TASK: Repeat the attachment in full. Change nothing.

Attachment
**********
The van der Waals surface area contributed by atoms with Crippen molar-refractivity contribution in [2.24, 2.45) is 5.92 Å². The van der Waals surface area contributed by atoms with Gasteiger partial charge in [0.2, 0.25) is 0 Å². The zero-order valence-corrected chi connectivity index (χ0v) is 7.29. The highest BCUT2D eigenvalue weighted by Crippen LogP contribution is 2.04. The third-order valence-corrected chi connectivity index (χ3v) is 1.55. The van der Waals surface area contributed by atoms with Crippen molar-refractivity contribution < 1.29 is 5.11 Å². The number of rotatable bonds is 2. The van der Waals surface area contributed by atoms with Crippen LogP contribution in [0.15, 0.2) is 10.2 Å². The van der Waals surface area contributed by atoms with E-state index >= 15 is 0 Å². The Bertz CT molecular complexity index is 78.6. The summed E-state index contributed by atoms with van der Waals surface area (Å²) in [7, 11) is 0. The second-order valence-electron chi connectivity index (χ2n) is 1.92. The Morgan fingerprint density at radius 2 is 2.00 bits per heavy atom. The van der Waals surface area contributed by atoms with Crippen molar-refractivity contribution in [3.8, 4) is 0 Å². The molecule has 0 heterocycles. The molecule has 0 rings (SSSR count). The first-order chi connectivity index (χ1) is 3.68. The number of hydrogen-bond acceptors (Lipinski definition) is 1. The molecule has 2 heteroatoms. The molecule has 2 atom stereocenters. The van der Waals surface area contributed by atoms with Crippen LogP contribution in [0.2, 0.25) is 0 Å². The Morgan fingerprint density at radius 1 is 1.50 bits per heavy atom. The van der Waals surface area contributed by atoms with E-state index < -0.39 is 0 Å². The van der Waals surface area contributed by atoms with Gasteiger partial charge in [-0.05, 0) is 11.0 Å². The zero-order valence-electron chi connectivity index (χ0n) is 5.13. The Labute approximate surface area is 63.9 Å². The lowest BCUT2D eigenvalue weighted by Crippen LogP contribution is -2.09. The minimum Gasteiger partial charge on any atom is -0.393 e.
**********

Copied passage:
The van der Waals surface area contributed by atoms with Crippen molar-refractivity contribution in [2.24, 2.45) is 5.92 Å². The van der Waals surface area contributed by atoms with Gasteiger partial charge in [0.2, 0.25) is 0 Å². The zero-order valence-corrected chi connectivity index (χ0v) is 7.29. The highest BCUT2D eigenvalue weighted by Crippen LogP contribution is 2.04. The third-order valence-corrected chi connectivity index (χ3v) is 1.55. The van der Waals surface area contributed by atoms with Crippen molar-refractivity contribution < 1.29 is 5.11 Å². The number of rotatable bonds is 2. The van der Waals surface area contributed by atoms with Crippen LogP contribution in [0.15, 0.2) is 10.2 Å². The van der Waals surface area contributed by atoms with E-state index >= 15 is 0 Å². The Bertz CT molecular complexity index is 78.6. The summed E-state index contributed by atoms with van der Waals surface area (Å²) in [7, 11) is 0. The second-order valence-electron chi connectivity index (χ2n) is 1.92. The Morgan fingerprint density at radius 2 is 2.00 bits per heavy atom. The van der Waals surface area contributed by atoms with Crippen molar-refractivity contribution in [3.8, 4) is 0 Å². The molecule has 0 heterocycles. The molecule has 0 rings (SSSR count). The first-order chi connectivity index (χ1) is 3.68. The number of hydrogen-bond acceptors (Lipinski definition) is 1. The molecule has 2 heteroatoms. The molecule has 2 atom stereocenters. The van der Waals surface area contributed by atoms with Crippen LogP contribution in [0.2, 0.25) is 0 Å². The Morgan fingerprint density at radius 1 is 1.50 bits per heavy atom. The van der Waals surface area contributed by atoms with E-state index < -0.39 is 0 Å². The van der Waals surface area contributed by atoms with Gasteiger partial charge in [-0.05, 0) is 11.0 Å². The zero-order valence-electron chi connectivity index (χ0n) is 5.13. The Labute approximate surface area is 63.9 Å². The lowest BCUT2D eigenvalue weighted by Crippen LogP contribution is -2.09. The minimum Gasteiger partial charge on any atom is -0.393 e.